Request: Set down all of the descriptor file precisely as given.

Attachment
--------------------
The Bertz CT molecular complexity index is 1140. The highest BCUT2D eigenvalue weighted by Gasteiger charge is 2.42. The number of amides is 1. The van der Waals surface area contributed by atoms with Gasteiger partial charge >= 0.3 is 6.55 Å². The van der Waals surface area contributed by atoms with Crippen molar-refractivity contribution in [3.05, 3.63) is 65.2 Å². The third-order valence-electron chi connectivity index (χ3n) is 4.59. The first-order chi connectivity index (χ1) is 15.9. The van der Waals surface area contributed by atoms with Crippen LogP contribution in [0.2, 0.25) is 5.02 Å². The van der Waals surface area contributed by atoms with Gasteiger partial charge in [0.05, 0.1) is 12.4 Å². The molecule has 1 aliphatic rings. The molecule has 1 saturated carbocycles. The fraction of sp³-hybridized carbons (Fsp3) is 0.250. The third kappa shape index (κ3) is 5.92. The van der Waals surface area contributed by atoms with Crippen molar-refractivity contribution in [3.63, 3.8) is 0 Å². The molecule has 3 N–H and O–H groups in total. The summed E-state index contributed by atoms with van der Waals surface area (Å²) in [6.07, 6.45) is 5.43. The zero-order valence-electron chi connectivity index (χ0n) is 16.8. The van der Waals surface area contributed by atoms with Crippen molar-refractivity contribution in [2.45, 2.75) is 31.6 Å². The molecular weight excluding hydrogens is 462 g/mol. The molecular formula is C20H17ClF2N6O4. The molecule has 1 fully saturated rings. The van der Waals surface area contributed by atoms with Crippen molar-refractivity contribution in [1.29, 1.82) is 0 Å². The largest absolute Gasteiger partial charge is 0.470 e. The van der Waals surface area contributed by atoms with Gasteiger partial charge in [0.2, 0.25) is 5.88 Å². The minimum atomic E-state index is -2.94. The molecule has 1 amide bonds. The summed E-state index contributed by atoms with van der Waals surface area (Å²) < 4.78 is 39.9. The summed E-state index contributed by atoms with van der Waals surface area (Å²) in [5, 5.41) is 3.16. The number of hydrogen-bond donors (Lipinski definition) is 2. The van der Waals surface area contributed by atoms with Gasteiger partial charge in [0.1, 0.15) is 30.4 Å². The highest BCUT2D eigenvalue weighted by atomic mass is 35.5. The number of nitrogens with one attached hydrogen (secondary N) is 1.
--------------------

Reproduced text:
The Bertz CT molecular complexity index is 1140. The highest BCUT2D eigenvalue weighted by Gasteiger charge is 2.42. The number of amides is 1. The van der Waals surface area contributed by atoms with Gasteiger partial charge >= 0.3 is 6.55 Å². The van der Waals surface area contributed by atoms with Crippen molar-refractivity contribution in [3.05, 3.63) is 65.2 Å². The third-order valence-electron chi connectivity index (χ3n) is 4.59. The first-order chi connectivity index (χ1) is 15.9. The van der Waals surface area contributed by atoms with Crippen LogP contribution in [0.2, 0.25) is 5.02 Å². The van der Waals surface area contributed by atoms with Gasteiger partial charge in [0.05, 0.1) is 12.4 Å². The molecule has 1 aliphatic rings. The molecule has 1 saturated carbocycles. The fraction of sp³-hybridized carbons (Fsp3) is 0.250. The third kappa shape index (κ3) is 5.92. The van der Waals surface area contributed by atoms with Crippen molar-refractivity contribution in [3.63, 3.8) is 0 Å². The molecule has 3 N–H and O–H groups in total. The summed E-state index contributed by atoms with van der Waals surface area (Å²) in [6.07, 6.45) is 5.43. The zero-order valence-electron chi connectivity index (χ0n) is 16.8. The van der Waals surface area contributed by atoms with Crippen molar-refractivity contribution in [2.45, 2.75) is 31.6 Å². The molecular weight excluding hydrogens is 462 g/mol. The molecular formula is C20H17ClF2N6O4. The molecule has 1 fully saturated rings. The van der Waals surface area contributed by atoms with Crippen molar-refractivity contribution in [1.29, 1.82) is 0 Å². The largest absolute Gasteiger partial charge is 0.470 e. The van der Waals surface area contributed by atoms with Gasteiger partial charge in [0.2, 0.25) is 5.88 Å². The minimum atomic E-state index is -2.94. The molecule has 1 amide bonds. The summed E-state index contributed by atoms with van der Waals surface area (Å²) < 4.78 is 39.9. The summed E-state index contributed by atoms with van der Waals surface area (Å²) in [5, 5.41) is 3.16. The number of hydrogen-bond donors (Lipinski definition) is 2. The van der Waals surface area contributed by atoms with Gasteiger partial charge in [0.1, 0.15) is 30.4 Å². The highest BCUT2D eigenvalue weighted by atomic mass is 35.5. The number of nitrogens with one attached hydrogen (secondary N) is 1.